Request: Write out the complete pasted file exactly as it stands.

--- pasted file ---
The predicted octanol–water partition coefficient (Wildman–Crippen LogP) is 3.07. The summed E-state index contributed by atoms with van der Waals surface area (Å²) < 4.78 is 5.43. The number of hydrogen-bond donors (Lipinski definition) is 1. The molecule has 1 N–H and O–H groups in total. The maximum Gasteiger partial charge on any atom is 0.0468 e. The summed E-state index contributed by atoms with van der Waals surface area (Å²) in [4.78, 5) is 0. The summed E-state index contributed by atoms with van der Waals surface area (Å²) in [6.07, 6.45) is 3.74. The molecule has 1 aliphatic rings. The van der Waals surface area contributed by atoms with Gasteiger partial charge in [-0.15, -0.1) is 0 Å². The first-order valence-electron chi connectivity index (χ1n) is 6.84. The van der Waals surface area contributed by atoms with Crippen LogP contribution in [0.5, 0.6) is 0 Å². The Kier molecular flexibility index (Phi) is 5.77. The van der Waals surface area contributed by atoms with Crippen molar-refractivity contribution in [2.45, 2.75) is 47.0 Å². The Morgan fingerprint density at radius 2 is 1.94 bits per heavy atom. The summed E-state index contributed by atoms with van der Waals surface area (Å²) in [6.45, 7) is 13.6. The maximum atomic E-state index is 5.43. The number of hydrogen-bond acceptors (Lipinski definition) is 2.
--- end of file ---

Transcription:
The predicted octanol–water partition coefficient (Wildman–Crippen LogP) is 3.07. The summed E-state index contributed by atoms with van der Waals surface area (Å²) < 4.78 is 5.43. The number of hydrogen-bond donors (Lipinski definition) is 1. The molecule has 1 N–H and O–H groups in total. The maximum Gasteiger partial charge on any atom is 0.0468 e. The summed E-state index contributed by atoms with van der Waals surface area (Å²) in [4.78, 5) is 0. The summed E-state index contributed by atoms with van der Waals surface area (Å²) in [6.07, 6.45) is 3.74. The molecule has 1 aliphatic rings. The van der Waals surface area contributed by atoms with Gasteiger partial charge in [-0.15, -0.1) is 0 Å². The first-order valence-electron chi connectivity index (χ1n) is 6.84. The van der Waals surface area contributed by atoms with Crippen LogP contribution in [0.5, 0.6) is 0 Å². The Kier molecular flexibility index (Phi) is 5.77. The van der Waals surface area contributed by atoms with Crippen molar-refractivity contribution in [2.45, 2.75) is 47.0 Å². The Morgan fingerprint density at radius 2 is 1.94 bits per heavy atom. The summed E-state index contributed by atoms with van der Waals surface area (Å²) in [6.45, 7) is 13.6. The maximum atomic E-state index is 5.43. The number of hydrogen-bond acceptors (Lipinski definition) is 2.